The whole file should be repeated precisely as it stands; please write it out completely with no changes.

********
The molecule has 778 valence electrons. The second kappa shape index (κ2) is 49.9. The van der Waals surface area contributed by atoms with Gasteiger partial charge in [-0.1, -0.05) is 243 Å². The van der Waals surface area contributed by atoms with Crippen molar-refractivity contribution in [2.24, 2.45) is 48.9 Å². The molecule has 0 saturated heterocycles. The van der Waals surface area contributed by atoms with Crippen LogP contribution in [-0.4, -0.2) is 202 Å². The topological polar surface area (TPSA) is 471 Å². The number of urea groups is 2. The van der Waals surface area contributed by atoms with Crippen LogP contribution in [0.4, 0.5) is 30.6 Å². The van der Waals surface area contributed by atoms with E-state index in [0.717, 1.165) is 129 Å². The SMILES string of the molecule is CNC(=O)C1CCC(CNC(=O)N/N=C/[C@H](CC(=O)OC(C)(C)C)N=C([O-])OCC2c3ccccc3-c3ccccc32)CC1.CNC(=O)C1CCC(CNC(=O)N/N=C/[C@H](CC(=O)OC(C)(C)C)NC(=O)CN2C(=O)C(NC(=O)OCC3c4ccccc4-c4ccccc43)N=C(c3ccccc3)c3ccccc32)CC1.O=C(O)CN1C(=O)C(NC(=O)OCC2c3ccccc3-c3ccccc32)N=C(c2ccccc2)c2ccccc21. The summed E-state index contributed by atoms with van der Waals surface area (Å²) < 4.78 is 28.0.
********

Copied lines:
The molecule has 778 valence electrons. The second kappa shape index (κ2) is 49.9. The van der Waals surface area contributed by atoms with Gasteiger partial charge in [-0.1, -0.05) is 243 Å². The van der Waals surface area contributed by atoms with Crippen molar-refractivity contribution in [2.24, 2.45) is 48.9 Å². The molecule has 0 saturated heterocycles. The van der Waals surface area contributed by atoms with Crippen LogP contribution in [-0.4, -0.2) is 202 Å². The topological polar surface area (TPSA) is 471 Å². The number of urea groups is 2. The van der Waals surface area contributed by atoms with Crippen LogP contribution in [0.4, 0.5) is 30.6 Å². The van der Waals surface area contributed by atoms with E-state index in [0.717, 1.165) is 129 Å². The SMILES string of the molecule is CNC(=O)C1CCC(CNC(=O)N/N=C/[C@H](CC(=O)OC(C)(C)C)N=C([O-])OCC2c3ccccc3-c3ccccc32)CC1.CNC(=O)C1CCC(CNC(=O)N/N=C/[C@H](CC(=O)OC(C)(C)C)NC(=O)CN2C(=O)C(NC(=O)OCC3c4ccccc4-c4ccccc43)N=C(c3ccccc3)c3ccccc32)CC1.O=C(O)CN1C(=O)C(NC(=O)OCC2c3ccccc3-c3ccccc32)N=C(c2ccccc2)c2ccccc21. The summed E-state index contributed by atoms with van der Waals surface area (Å²) < 4.78 is 28.0.